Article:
Image Credit: Anne Hayes

GALLERY: The orchids of Australia

  • BY Dr Noushka Reiter |
  • July 18, 2017

Australia's 1700 orchids are the jewels of our flowering plants.

WITH MORE THAN 100 genera of orchids in Australia – the majority of which are ground-living and found nowhere else – it is impossible to cover the diversity without the weight of a large book.

We have more than 1700 of the 25–30,000 species in the Orchidaceae family known globally, yet, regrettably, 25 per cent of orchid extinctions occur here. In part our species are vulnerable because they require symbiotic relationships with specific types of ‘mycorrhizal’ fungi to grow and germinate, and many are pollinated by a unique species of pollinator.

 

Australian orchids

Eastern underground orchid (Rhizanthella slateri): Confined to small patches in eastern Australia, bizarrely, this cryptic, endangered species completely lacks chlorophyll, relying on its fungal partner for nourishment. The seed of this genus is unusual among Australian orchids, as it is carried in a berry-like fruit, in contrast to the dust-like seed of others. The flowers are thought to be pollinated by fungal gnats and the seed is eaten and distributed by bandicoots. (Image Credit: Anne Hayes)

 

Australian orchids

Veined helmet orchid (Corybas diemenicus): Resembling a snail, this tiny orchid has an intriguing pollination system. To hand-pollinate it, you need to remove the entire top part of the plant (the boss), in order to expose the reproductive parts (pollinia and stigma). This winter-flowering species is common in moist habitats throughout Victoria and NSW. (Image Credit: Anne Hayes)

Australian orchids

Orford leek orchid (Prasophyllum Viretrum): This endangered species is known only from a few small populations near Orford, Victoria, and on heavier alluvial clays on the Victorian plain. This species was only described in 2006. It's thought to require Ceratobasidium fungi for germination, but its degree of dependence on the fungi throughout its life cycle isn't known. This species provides a nectar incentive and attracts various pollinators. (Image Credit: Anne Hayes)

Australian orchids

Wax-lip orchid (Glossodia major): This bright-purple orchid is common and widespread, forming fields or colour in all states except WA and the NT. Notoriously difficult to propagate, it is germinated by Sebacina-like fungi and thought to be pollinated by bees. (Image Credit: Anne Hayes)

Australian orchids

Metallic sun orchid (Thelymitra epipactoides): One of our most majestic orchids, this species was once widespread in southern Australia. It is known from about 1000 plants in Victoria and SA. Conservation efforts in Victoria have led to the reintroduction of up to 3000 plants within its former range. This plant mimics nectar-producing plants to attract bee pollinators. Research suggests that Tulasnella-like fungi are required for germination. (Image Credit: Anne Hayes)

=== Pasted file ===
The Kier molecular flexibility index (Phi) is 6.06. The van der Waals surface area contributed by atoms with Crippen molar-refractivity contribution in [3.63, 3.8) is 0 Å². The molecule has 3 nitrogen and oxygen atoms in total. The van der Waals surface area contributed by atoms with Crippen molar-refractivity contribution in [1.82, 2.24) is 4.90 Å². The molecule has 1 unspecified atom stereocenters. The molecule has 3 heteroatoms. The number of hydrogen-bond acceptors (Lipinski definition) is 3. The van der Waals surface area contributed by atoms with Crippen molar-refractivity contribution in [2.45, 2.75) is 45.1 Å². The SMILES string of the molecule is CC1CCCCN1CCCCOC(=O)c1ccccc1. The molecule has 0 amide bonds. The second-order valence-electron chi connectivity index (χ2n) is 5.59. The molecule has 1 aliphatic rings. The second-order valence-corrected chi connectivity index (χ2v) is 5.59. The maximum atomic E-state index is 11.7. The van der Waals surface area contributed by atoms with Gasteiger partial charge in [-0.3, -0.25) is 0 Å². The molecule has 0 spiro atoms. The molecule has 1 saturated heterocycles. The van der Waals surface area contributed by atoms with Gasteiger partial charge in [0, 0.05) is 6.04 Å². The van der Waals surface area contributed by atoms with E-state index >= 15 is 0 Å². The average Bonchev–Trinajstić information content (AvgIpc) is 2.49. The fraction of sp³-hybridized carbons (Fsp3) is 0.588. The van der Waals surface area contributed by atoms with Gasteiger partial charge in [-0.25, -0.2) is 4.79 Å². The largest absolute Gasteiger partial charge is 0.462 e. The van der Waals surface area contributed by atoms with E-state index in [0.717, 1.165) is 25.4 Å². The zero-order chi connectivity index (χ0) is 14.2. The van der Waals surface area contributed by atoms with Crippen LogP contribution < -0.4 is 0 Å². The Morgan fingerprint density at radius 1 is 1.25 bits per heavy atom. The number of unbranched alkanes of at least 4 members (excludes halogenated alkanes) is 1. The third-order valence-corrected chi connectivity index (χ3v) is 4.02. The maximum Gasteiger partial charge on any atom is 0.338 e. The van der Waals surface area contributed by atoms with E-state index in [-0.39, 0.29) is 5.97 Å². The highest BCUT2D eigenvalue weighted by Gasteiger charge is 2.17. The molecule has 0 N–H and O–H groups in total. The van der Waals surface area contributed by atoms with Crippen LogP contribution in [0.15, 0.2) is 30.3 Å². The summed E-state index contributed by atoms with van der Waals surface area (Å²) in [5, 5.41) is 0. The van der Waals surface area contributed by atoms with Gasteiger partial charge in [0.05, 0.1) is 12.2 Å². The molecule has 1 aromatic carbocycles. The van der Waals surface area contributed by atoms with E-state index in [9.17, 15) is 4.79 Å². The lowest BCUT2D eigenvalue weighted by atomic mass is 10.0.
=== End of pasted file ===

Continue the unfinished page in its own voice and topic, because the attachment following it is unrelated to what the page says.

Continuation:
Australian orchids

Sand-hill spider orchid (Caladenia arenaria): First described in 1882 from sand-hill habitats among native pines in NSW, this species is endangered, with only a few thousand plants remaining in the wild in NSW and Victoria. It deceives a thynnine wasp into pollinating it. Its seed only germinates symbiotically in the presence of a fungal partner, Sebacina vermifera. (Image Credit: Anne Hayes)

Australian orchids

Eastern mantis orchid (Caladenia tentaculata): Found throughout Australia except the NT and Tasmania, this large spider orchid is pollinated by a thynnine wasp. It is unusual in that it occurs in a wide variety of habitats and varies in size throughout its range. Its thought that its ability to use several different types of Sebacina fungal partners, and the widespread distribution of its wasp pollinator, gives it a competitive advantage over endangered orchid relatives. (Image Credit: Anne Hayes)

Australian orchids

Emerald lip greenhood (Pterostylis smaragdyna): This winter-flowering orchid is germinated with fungi in the genus Vertobasidium. It's known from Victoria, SA and NSW. This species is thought to be pollinated by Mycetophilidae flies, but whether that's for nectar reward or due to some type of deceptive mimicry is unknown. (Image Credit: Anne Hayes)

Australian orchids

Elfin leek orchid (Prasophyllum sp.): This is actually a complex of several species lumped in as one, and the odour they produce is something like lemon sherbet. The species pictured is endangered and confined to long-leaf heathy box country in western Victoria. It's thought to be germinated by fungi in the ceratobasidium group. These species attract numerous pollinators with sweet smell. (Image Credit: Anne Hayes)

Australian orchids

Common bird orchid (Chiloglottis valida): Widespread and diminutive, this species resembles a bird with its mouth open, and is found throughout Victoria, SA, TAS and NSW. It is pollinated by male wasps, which are attracted to the flowers from some distance away by pheromones. It's thought that it has two geographically distinct thynnine wasp pollinators, attracted by two distinct odours in different parts of the range. (Image Credit: Anne Hayes)